Registration & Refugee Status Determination

Registration is one of the most fundamental ways that UNHCR protects refugees, by ensuring that their identity is known and documented. This enables humanitarian agencies providing services to refugees and asylum seekers to know how many people need help, and in turn allows refugees and asylum seekers to access services. Registration is also crucial for identifying those individuals who are in vulnerable situation.

In Rwanda, the Government and its relevant Ministries are responsible for civil registration and issuing identification cards to all refugees aged 16 and above as part of their inclusion in national systems. Through its legal partners, UNHCR supports the issuance of birth registration for new-born babies in the camps. Periodically, campaigns are undertaken by partners to ensure that refugees have up to date documentation. Jointly UNHCR and the Government counterpart MINEMA, complements this process by also capturing refugee biometric data, photos, and fingerprints within proGres database.

The vast majority of Congolese and Burundian refugees currently living in Rwanda were previously registered on a prima facie basis. All newly arrived asylum seekers, regardless of country of origin, now present their asylum claims and go through the Refugee Status Determination (RSD) process carried out by the Government of Rwanda. UNHCR continues to work with the government to address the current gaps and improve the protection space for asylum seekers. UNHCR and its legal partners provide legal counseling and support to asylum seekers on their asylum process as needed.

Child Protection and Gender Based Violence (GBV) Prevention

In Rwanda, women and children make up 75% of the refugee population, and like refugee men and boys, they are at risk of incidences of violence such as physical aggression, domestic violence, rape, child abuse, neglect, and survival sex. Many cases go unreported due to social and cultural norms, limited knowledge on child rights, and a lack of awareness on available supportive services.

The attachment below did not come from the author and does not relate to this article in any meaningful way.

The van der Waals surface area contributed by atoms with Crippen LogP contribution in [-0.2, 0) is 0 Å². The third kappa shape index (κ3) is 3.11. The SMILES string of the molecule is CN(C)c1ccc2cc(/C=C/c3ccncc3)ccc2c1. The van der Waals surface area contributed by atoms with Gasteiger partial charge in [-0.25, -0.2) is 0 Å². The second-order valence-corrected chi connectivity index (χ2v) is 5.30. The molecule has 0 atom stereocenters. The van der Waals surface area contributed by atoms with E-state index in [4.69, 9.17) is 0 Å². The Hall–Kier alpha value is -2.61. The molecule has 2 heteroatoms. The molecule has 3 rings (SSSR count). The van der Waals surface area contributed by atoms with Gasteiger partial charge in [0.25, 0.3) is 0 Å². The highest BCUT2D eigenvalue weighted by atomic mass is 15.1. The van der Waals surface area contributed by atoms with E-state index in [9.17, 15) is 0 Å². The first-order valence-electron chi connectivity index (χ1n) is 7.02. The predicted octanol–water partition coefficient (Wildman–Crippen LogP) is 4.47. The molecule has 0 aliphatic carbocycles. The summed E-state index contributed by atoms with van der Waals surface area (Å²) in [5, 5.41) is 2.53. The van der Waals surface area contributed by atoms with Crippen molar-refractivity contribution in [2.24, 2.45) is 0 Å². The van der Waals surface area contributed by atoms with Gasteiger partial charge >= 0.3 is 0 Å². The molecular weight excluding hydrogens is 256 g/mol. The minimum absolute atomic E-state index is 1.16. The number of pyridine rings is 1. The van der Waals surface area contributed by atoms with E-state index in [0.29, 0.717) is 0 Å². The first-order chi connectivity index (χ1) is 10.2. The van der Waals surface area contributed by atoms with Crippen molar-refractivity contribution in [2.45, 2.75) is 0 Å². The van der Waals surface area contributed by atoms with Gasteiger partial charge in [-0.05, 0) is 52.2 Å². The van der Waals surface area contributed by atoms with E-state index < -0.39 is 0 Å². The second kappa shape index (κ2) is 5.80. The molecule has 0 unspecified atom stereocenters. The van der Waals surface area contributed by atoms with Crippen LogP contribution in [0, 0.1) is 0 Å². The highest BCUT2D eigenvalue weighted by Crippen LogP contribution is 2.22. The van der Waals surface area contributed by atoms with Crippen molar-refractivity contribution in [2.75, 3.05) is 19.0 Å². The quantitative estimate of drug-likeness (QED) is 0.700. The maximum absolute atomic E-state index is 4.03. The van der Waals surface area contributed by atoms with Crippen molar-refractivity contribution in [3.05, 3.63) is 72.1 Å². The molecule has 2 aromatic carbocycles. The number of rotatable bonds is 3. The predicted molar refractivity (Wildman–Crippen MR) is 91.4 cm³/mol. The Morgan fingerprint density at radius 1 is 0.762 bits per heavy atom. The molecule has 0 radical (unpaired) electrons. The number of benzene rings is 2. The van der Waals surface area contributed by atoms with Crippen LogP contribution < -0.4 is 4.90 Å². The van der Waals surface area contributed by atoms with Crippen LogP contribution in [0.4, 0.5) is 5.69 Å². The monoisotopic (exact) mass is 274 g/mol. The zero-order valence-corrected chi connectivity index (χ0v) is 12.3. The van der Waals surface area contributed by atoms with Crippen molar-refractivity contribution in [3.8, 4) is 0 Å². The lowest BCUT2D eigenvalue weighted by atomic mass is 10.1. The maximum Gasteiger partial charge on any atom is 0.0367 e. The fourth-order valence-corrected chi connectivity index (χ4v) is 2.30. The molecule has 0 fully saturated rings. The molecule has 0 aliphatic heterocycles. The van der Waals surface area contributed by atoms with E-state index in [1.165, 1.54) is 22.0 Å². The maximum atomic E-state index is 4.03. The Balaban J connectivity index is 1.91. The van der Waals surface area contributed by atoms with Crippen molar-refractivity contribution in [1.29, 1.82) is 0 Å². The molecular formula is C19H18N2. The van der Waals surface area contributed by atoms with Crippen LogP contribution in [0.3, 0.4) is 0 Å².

To respond to these issues, UNHCR in Rwanda works with partner organizations to prevent incidents of sexual and gender-based violence (SGBV) as well as child abuse, neglect, exploitation. Together, we provide individual case management and services such as pro bono legal assistance, psychosocial counselling and referrals to health care if needed. Since 2015, UNHCR, the Government of Rwanda and the One UN have established One Stop Centers for holistic support to SGBV survivors in each district of Rwanda.

In addition, UNHCR works with partners to identify unaccompanied and separated children and refugees with specific needs, in an effort to provide them with basic material support, advocate for their needs, and intervene with referrals or service provision when necessary.

UNHCR has also entered into an agreement with Rwanda National Police for the establishment and/or reconstruction of police posts outside each refugee camp and the agreement to develop a training curriculum for the police. So far, police posts in Gashora, Mahama, Rwakuba, Muyira, Mugombwa, and other relevant sectors have been established or reconstructed.

Community-based support networks

Strengthening community-based support networks is an important part of UNHCR’s work across refugee camps and in urban areas. Across the five refugee camps, UNHCR and partners have set up refugee leadership and representation committees and continue to train community mobilizers to provide a structure for the community to voice their concerns and identify challenges.

In Rwanda, around 10% of refugees live in urban areas (11.880) . Unlike those in the camps, urban refugees receive minimal assistance and are generally more self-reliant. In order to provide various services to the urban refugee and asylum seeker population, UNHCR and partners run a Community Center in Gikondo, one of the areas with a concentrated refugee population in Kigali. Key protection services for urban refugee and asylum seeker population at such community centers include the provision of legal assistance, registration and documentation, assistance to people with specific needs and child protection. The community center is also a center for urban community engagement and skills training and cultural activities and is accessible to the Rwandan host community.

UNHCR further works with local partners, including Prison Fellowship Rwanda and Legal Aid Foundation to provide legal assistance and community-based socio-therapy.

In urban area, where recognized refugees have access to employment, exceptional financial assistance is provided for extremely vulnerable cases including newly arrived asylum seekers. UNHCR also encourage community-based supports through community structures for individuals who cannot be supported financially by UNHCR or its partners.